The Netherlands island of Ameland is getting connected street lighting that is friendly to migrating birds, according to Philips, which is supplying the kit.
According to the firm, the blue-green light emitted from the luminairs, branded ClearSky, improves the ability of humans to judge perception at night whilst being friendly to birds and nocturnal animals.
“Regular white light can disorientate birds and affect their internal compass. ClearSky technology does not interfere with birds’ biological systems and so helps them to arrive safely at their roosts,” said Philips scientist Maurice Donners.
I may be wrong, but it looks like Philips and Shell developed ClearSky to reduce the chance that migrating birds would be affected by off-shore platforms.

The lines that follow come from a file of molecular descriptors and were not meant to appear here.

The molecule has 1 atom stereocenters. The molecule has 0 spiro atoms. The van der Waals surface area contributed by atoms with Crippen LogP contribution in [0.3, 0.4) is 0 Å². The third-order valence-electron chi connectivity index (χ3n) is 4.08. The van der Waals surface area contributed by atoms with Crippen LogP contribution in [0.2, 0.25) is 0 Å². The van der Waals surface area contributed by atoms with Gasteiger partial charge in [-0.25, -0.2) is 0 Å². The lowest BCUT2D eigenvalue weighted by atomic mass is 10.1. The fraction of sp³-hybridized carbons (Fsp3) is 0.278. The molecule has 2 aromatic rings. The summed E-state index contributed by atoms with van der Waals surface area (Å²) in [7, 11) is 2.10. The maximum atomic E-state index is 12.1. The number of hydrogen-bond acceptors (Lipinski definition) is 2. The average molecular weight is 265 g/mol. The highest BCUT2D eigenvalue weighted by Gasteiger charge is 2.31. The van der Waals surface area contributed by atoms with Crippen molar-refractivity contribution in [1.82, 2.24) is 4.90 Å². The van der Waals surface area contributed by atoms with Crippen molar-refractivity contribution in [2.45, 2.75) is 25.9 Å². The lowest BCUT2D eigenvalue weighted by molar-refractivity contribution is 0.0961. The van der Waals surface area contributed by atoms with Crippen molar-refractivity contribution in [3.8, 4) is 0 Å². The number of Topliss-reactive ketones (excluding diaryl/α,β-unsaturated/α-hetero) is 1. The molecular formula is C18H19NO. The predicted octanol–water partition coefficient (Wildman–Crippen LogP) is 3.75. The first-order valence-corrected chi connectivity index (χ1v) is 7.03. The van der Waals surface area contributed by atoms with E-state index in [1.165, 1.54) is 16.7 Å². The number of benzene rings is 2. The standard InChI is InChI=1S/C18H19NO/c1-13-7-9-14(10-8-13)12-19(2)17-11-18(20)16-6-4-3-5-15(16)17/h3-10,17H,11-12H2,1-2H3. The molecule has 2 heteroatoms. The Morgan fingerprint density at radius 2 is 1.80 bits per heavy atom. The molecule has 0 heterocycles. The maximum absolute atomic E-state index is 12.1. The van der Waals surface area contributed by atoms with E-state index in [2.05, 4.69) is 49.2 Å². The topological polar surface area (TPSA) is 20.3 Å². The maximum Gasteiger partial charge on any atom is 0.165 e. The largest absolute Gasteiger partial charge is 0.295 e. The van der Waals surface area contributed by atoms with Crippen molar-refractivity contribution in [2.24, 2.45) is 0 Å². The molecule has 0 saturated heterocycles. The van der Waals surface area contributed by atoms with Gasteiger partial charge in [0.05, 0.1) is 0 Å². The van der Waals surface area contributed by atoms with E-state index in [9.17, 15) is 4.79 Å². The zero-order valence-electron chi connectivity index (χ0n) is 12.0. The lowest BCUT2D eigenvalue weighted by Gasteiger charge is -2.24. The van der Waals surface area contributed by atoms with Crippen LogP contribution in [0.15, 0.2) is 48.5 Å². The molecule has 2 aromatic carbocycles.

According to this page, “research has shown that birds are distracted by the lights of offshore platforms and structures. However, findings from further research concluded that birds are not distracted but disorientated because of sudden malfunctioning of their internal biological compass, with the colour red in the spectrum being indicated as the primary disorientating factor.”
The spectrum contains little or no red, and is tuned to human rod (rather then cone) vision.
At the Ameland beach front (pictured) motion sensors detect humans and automatically dim the lights when there is no one around.
Ameland supports the Dark Sky World Heritage Wadden Sea Region UNESCO program.
ClearSky induction lamps have also been used to illuminate Hathersage Lido in the Peak District.